However, in the late 1990s, the frequency of sewage spills started to rise again.  Then Santa Monica Baykeeper sued the city and the end result was an agreement to repair and replace much more of the sewer infrastructure.  Just as important, the city ramped up its sewer inspection and repair program.  The end result was a more than 80% drop in sewage spills.  The days of students walking through raw sewage-filled streets on their way to school were a thing of the past.

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Seismic Shift at the EPA?

The D.C. quake led to evacuations that snuffed heated negotiations at the EPA over new beach water quality criteria.

I flew out to Washington, D.C., this week to meet with Nancy Stoner, the EPA’s Acting Assistant Administrator for Water, to help voice environmental community concerns about the direction of the National Beach Water Quality Criteria due out in 2012. The NRDC’s Steve Fleischli, a longtime friend, joined me for the meeting with Stoner and about a dozen Office of Water staffers in the EPA East building. Other enviros from Surfrider Foundation, Heal the Bay and New Jersey’s Clean Ocean Action joined by phone.

We remain upset with the direction of the EPA draft criteria for a number of reasons. At a workshop in New Orleans earlier this year, and in a number of subsequent conference calls, EPA Office of Water staff made it clear that the proposed rules would be nearly identical to the 1986 criteria, marking almost no changes in 25 years. In some ways, the criteria will be even weaker than the 1986 version, despite more than two decades of new studies.

I had the privilege of taking the lead for the enviros in the meeting. I explained that EPA was considering an approach to beach water quality regulation that would be far less protective than California’s and would compound existing weaknesses in the 25-year-old criteria. Because I’ve spent those same 25 years working on beach water quality issues as an advocate, scientist, public health professional and legislative sponsor, I was pretty wound up.

About 50 minutes into today’s meeting, as I was attempting to make a key point, the ground started to move. Then the chandeliers started to sway.  The rock ‘n’ roll continued for nearly a minute, with some folks moving away from the light fixtures, others diving under the desk and still others crowding the door jamb.  There I stood, making a stand for greater health protection for swimmers and surfers during a 5.9 earthquake.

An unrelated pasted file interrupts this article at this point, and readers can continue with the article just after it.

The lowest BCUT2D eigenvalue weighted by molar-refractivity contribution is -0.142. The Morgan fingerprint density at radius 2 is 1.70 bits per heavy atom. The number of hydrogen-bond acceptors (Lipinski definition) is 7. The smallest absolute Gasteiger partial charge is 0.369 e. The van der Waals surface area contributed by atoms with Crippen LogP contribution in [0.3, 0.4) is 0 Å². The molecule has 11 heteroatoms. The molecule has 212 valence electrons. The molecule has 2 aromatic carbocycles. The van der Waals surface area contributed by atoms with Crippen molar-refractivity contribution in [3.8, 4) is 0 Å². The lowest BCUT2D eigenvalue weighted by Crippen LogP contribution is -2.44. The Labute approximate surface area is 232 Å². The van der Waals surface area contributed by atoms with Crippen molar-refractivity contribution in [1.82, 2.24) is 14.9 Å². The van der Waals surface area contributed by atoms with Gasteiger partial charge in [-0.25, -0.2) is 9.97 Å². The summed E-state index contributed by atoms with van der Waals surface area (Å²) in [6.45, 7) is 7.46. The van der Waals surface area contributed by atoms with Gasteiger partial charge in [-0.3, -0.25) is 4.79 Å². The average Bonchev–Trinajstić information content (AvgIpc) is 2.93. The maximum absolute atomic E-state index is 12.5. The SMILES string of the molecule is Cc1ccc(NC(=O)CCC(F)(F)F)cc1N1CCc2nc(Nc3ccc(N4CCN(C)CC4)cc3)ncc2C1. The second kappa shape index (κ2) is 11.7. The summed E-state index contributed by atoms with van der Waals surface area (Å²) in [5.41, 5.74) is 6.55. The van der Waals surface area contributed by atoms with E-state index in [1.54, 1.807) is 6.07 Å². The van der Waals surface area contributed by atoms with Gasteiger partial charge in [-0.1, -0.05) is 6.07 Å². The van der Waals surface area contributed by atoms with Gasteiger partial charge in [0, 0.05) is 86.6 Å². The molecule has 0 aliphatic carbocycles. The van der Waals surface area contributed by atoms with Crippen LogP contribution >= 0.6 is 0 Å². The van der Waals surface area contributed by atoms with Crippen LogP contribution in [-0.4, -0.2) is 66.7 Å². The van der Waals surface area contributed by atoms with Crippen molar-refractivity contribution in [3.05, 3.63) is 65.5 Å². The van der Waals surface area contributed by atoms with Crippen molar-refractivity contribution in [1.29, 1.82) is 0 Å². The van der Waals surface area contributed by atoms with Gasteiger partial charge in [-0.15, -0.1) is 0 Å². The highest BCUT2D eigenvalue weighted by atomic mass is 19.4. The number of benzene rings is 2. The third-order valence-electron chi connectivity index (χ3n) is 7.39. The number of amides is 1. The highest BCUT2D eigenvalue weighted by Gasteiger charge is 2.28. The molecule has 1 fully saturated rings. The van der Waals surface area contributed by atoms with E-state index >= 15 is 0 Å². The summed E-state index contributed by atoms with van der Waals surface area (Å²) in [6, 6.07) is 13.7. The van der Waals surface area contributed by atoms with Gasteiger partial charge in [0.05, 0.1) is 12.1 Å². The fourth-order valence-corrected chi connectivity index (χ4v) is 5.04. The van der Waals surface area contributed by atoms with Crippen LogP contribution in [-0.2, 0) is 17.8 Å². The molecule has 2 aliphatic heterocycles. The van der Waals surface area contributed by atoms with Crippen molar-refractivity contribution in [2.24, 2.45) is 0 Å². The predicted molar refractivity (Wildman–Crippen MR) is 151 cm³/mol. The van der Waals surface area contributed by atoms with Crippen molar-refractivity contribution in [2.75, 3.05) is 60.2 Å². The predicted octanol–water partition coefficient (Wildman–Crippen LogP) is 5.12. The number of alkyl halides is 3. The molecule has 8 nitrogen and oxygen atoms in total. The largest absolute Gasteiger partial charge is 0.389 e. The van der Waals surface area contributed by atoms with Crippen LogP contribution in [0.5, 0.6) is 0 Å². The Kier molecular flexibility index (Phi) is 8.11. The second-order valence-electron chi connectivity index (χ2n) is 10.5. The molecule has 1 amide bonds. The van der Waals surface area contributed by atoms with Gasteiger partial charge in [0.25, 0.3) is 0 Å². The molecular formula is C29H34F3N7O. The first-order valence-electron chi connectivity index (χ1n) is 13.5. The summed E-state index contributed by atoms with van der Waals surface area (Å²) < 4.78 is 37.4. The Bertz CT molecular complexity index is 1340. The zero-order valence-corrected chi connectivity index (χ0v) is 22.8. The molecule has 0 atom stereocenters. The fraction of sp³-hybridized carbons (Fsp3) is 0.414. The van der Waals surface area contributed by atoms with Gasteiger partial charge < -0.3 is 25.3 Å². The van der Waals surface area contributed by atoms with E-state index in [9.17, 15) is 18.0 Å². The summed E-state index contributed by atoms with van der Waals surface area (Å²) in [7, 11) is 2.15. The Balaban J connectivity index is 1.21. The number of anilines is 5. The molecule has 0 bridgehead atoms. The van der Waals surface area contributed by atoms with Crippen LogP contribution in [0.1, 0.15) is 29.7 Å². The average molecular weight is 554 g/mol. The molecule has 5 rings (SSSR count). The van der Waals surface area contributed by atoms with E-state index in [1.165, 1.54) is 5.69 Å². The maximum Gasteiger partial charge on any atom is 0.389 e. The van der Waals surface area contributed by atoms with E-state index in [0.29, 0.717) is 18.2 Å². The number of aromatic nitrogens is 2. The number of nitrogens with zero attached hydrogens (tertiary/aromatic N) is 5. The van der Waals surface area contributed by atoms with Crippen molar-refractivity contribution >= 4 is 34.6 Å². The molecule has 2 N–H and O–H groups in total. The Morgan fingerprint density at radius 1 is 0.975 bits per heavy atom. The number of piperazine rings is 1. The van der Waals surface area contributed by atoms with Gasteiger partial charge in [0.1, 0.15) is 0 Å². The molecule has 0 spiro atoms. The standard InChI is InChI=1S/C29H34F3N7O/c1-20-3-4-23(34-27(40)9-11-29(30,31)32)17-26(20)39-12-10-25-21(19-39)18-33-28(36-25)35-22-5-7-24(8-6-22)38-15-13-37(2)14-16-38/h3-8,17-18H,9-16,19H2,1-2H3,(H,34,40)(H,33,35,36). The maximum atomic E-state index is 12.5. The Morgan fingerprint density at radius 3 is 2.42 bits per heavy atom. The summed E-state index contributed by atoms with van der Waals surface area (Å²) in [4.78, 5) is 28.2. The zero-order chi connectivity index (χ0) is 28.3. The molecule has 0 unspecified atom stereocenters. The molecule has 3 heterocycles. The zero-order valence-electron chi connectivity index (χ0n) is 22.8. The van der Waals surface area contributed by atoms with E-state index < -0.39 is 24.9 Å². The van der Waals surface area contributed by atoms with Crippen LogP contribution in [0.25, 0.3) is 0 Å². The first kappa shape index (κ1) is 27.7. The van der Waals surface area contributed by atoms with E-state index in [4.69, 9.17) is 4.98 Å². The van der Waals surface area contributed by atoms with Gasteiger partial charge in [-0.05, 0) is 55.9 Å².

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A Bloomin’ Mess

Would the EPA call this impairment?

Does the scene in this photo count as algal impairment under the Clean Water Act?  I’m just curious if the folks in Florida that are attempting to blow up the Clean Water Act over proposed nutrient standards would agree that this is impairment.  After all, the kids appear to be enjoying themselves, and after all, isn’t that what recreational water contact is all about? Heal the Bay gets in a lot of fights on the definition of algal impairment with regulators and the regulated community.  When you see pictures like the ones from Qingdao in China, it makes you realize that the regulated community isn’t even willing to come part way on the issue.  If there is a Karenia bloom in Florida that poses a respiratory health risk to beach goers, is that an impairment?  If Malibu Creek has an antifreeze algae bloom that covers the entire creek for a quarter mile, is that impairment? The regulated community may argue that 10% algal cover for  30% of the time isn’t impairment (a definition previously used by some at EPA). But how can they look at pictures like those in China, Florida and Malibu Creek and not offer nutrient reduction recommendations?

Harmful algal blooms are a growing problem that are choking our nation’s rivers and coastal waters with devastating impacts to aquatic ecosystems.  Yet, the EPA and most states are still arguing over the right thing to do and completing an endless series of studies.  They should be requiring aggressive reductions in nutrient discharge loadings (nitrogen and phosphorus) and concentrations, and they should have done it years ago.